All About Beer Magazine - Volume 34, Issue 6
April 9, 2014 By

Since the first style medals were awarded in 1987 (from the inaugural Great American Beer Festival in 1982 through 1986, awards were decided by popular vote rather than professional judging), the number of styles has exploded nearly sixfold.

The Brewers Association (BA), the Boulder, CO-based trade group that runs the festival, may tweak one or two style definitions a year or as many as a dozen. “The trick is to stay relevant,” says Charlie Papazian, president of the BA, explaining that the guidelines try to reflect the innovation taking place in the brewing community while preserving traditional styles.

This past year, the BA added two new styles to the guidelines, Adambier and Grätzer, sometimes called Grodziskie or Grodzisz.

Typically, a style addition or a change doesn’t draw much of a response from the brewing community. However, when Grätzer was added to the guidelines, the style definition process turned into a public, sometimes loud, debate.

Grätzer/Grodziskie dates to the 1700s or 1800s and is a smoked wheat beer style made in the area around Poznan, Poland, and, according to some, northern Germany (which annexed Poland more than once). But it was a style that passed into the history books when commercial production in Poland ended around 1994. Just as that was happening, beer writer Michael Jackson described it in his Simon & Schuster Pocket Guide to Beer, as “perhaps the most unusual beer” in Poland. “It has an extraordinarily sourish, sappy oak character.” Jackson, among the first in the English-speaking world to take note of the beer, said it was produced in the town of Grodzisk, near Poznan, with malt smoked over oak with some wheat content and some wild yeast influence.

In recent years, American brewers have rediscovered the style, and today Grätzer/Grodziskie is popping up on draft lines and in bottles around the country.

But the adoption of guidelines for Grätzer/Grodziskie/Grodzisz got some folks bubbling hotter than a brew kettle at full boil.

Complaints about the grain bill, the IBU level, the gravity of the beer and, yes, its name and origin bubbled to the surface in letters to the BA and online commentaries. The complaints were echoed during brewers-only sessions at the BA’s annual Brewers Conference last March in Washington, DC.

Among the most vocal critics was brewing historian Ron Pattinson, who has worked with brewers in the United Kingdom, the United States and Europe to recreate beers from the past and who writes about his interests in his blog Shut up About Barclay Perkins. Pattinson, who claims to be obsessed with Grodziskie/Grätzer, wrote shortly after the guidelines for the style were released that nothing that the BA had written was correct and laid the blame on Papazian, the initiator and arbiter of styles at the BA.

Separately, a group of Polish home brewers in an open letter to the BA in March wrote they found misleading information in many descriptions of Grodziskie beer, particularly the misnomer Grätzer. “If you choose to prioritize the German name of Grodziskie and classify it as a German beer style, you will be subscribing to the legacy of colonization and unwittingly re-enacting its symbolic violence in the 21st Century,” they wrote. “Grodzisk was always the only place Grodziskie was ever produced. There are some claims proffered by beer experts outside Poland that there were possibly other towns that made this kind of beer. There is no truth to those claims.” Grodzisk, they noted, only became Grätz during the 19th century, when Germany took over and sought to colonize western Poland (while Austria and Russia took the south and the east, respectively). Grodzisk became Grätz again when Nazi Germany occupied Poland in 1939. “Apart from these painful historical episodes, the town was always Grodzisk, and its beer always Piwo Grodziskie,” they wrote.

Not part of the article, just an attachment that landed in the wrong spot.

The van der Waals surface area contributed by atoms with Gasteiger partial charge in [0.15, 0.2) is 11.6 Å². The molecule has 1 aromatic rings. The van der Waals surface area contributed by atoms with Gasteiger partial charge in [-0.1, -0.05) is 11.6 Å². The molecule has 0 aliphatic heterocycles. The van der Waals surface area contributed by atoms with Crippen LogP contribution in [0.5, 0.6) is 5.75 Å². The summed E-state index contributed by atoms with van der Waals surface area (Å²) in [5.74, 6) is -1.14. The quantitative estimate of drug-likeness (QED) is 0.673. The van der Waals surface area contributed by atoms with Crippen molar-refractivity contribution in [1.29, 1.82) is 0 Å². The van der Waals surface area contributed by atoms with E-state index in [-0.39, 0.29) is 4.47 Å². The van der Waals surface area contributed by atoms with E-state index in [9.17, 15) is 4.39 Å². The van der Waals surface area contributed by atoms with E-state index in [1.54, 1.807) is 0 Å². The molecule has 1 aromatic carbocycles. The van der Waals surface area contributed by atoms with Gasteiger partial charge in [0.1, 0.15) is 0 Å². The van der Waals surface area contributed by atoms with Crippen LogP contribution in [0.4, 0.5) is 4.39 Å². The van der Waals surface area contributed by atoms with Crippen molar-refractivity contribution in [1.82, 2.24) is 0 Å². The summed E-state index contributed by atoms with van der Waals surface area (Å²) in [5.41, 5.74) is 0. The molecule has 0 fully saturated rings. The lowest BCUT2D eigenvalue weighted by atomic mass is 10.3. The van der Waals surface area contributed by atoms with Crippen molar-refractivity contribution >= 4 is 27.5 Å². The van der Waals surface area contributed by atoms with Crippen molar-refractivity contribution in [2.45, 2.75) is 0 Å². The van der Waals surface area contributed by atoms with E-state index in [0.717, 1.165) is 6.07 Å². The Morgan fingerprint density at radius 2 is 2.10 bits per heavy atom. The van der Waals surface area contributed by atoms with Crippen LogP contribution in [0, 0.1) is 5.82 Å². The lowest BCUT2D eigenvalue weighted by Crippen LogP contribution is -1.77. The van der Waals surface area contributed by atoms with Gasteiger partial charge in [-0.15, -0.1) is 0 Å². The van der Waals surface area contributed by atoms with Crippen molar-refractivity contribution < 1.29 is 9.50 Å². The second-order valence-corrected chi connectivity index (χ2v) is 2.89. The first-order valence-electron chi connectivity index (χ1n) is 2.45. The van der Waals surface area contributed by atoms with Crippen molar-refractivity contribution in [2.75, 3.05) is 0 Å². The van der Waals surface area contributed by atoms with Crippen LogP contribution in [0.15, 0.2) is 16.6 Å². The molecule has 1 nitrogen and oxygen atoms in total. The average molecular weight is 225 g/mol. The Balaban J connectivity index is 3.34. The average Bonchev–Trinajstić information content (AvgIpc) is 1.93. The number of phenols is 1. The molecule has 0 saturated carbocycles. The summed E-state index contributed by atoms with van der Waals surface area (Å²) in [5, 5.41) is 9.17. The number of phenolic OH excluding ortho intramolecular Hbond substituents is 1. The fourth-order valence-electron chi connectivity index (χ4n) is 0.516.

Before the 2013 GABF and 2014 World Beer Cup, Papazian and company decided to revisit the guidelines sooner than planned. They sought new input several times from brewers and beer judges, including some in Poland, before finally settling on the current guidelines.

“We encourage people to comment on the guidelines,” Papazian said.

In the end, the BA did change what it had originally proposed. Among the changes, it decided to use the Polish name for the style (which it dubbed Grodzisz) and to specify a grain bill of 100 percent oak-smoked wheat, as opposed to 50 percent in the original guideline.

“The [latest] guidelines [for Grodzisz] are much closer to historical norms,” said Chris Swersey, the BA’s competition manager. “We feel a lot better about it.”

Also judged for the first time was Adambier—a slightly smoky beer that originated from Dortmund that is medium-to-full bodied and “a strong, dark, hoppy, sour ale extensively aged in wood barrels.” The published guidelines also state: “a kolsch-like ale fermentation is typical.” However the guidelines did not receive the same amount of scrutiny.